The Affordable Care Act has long been a divisive topic among politicians, with many feeling that the reform attempt best exemplifies a system of government that has become extremely partisan over the years. However, one element of the ACA’s legislation has ironically become one of the few issues to unite both Democrats and Republicans: a medical device tax, enacted in January 2013, has drawn the ire of politicians and lobbyists on either side of aisle for over two years.
Somehow, the controversy over the bill, which places a 2.3% levy on everything from IV bags to artificial hip joints, has continued unabated, with a number of proponents and opponents publishing their arguments in the first few days of 2015. This raises an important question: is the medical device tax hurting or helping the American healthcare industry?
For most politicians, health centers and companies, the answer is clearly the latter: most see the medical device tax as a threat to job creation, device innovation, and the level of patient care. In a country where 80% of medical device manufacturers reportedly have fewer than 50 employees, and 98% have less than 500, opponents say that this tax threatens the industry’s economic stability, causing companies to draw less profit and even send jobs overseas. Moreover, some critics have reported that the tax has caused a decrease in the number of investments in new therapies, stalling innovation. Dr. Tom Fogarty, an American surgeon and inventor best known for designing the embolectomy catheter, went so far as to say that his success would have been impossible if the medical device tax had been in place at the start of his career.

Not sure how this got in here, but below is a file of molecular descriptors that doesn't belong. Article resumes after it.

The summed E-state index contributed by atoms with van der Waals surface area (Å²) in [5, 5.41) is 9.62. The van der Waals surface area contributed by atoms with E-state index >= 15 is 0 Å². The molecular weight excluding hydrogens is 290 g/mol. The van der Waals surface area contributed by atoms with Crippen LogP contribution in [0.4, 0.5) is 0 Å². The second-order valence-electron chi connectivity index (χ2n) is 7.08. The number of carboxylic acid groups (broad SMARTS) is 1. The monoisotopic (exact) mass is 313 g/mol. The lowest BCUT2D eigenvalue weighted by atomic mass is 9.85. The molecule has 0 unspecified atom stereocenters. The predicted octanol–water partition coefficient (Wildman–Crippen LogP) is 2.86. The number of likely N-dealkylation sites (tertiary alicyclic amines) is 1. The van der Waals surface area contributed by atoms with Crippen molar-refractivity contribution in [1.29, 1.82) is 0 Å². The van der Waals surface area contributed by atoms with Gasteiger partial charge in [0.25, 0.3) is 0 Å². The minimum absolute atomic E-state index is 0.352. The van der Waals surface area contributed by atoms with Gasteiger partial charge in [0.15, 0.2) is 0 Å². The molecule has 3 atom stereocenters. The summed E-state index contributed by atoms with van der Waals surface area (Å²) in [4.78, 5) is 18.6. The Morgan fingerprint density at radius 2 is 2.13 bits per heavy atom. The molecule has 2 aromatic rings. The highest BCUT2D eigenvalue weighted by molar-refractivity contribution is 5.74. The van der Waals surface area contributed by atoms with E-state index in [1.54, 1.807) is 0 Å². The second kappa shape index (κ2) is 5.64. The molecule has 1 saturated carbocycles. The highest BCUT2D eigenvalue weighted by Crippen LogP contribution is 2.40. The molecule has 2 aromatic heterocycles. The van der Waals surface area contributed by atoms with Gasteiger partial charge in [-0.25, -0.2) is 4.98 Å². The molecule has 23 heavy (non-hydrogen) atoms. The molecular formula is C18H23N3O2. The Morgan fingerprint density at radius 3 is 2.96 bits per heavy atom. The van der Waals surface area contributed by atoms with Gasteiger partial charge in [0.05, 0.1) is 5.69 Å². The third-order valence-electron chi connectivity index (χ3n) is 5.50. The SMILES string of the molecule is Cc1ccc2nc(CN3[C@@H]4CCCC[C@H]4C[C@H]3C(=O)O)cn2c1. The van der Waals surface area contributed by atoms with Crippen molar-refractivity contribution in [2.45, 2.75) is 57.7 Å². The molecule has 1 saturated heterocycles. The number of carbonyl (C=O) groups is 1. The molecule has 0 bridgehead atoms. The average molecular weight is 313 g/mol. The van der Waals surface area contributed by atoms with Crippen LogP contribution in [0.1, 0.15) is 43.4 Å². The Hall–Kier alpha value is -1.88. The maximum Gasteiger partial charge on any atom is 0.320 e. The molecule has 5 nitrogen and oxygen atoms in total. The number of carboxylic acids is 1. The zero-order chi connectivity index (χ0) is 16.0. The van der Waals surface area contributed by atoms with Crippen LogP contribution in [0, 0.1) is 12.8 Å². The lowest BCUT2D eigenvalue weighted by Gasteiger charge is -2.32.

However, supporters of the medical device tax see the levy as a necessary method of supporting healthcare reform; without the bill, the Affordable Care Act could lose $30 billion over 10 years, greatly reducing the program’s ability to expand health insurance coverage. An editorial from USA Today pointed out that simply repealing the tax would therefore violate regulations which require Congress to find alternative sources of revenue, as well as put an estimated $370 billion of health care funding in jeopardy over the next 10 years. USA Today also cited a study from the nonpartisan Congressional Research Service, which found that the tax would have little to no effect on the medical industry, instead of the 43,000 jobs the opposing side claims would be lost.
As a tax which primarily affects companies and healthcare institutions, the medical industry has reportedly spent $150 billion lobbying against the medical device bill. But is this levy really a threat to the industry’s prosperity and innovation?
The medical device tax is believed to be a major topic of discussion in Congress’s new session, which begins Tuesday, January 6. Already, two Congressman, Republicans John Katko from New York and Erik Paulsen of Minnesota, have announced that challenging the medical device bill will be their first act for this year’s Congressional session.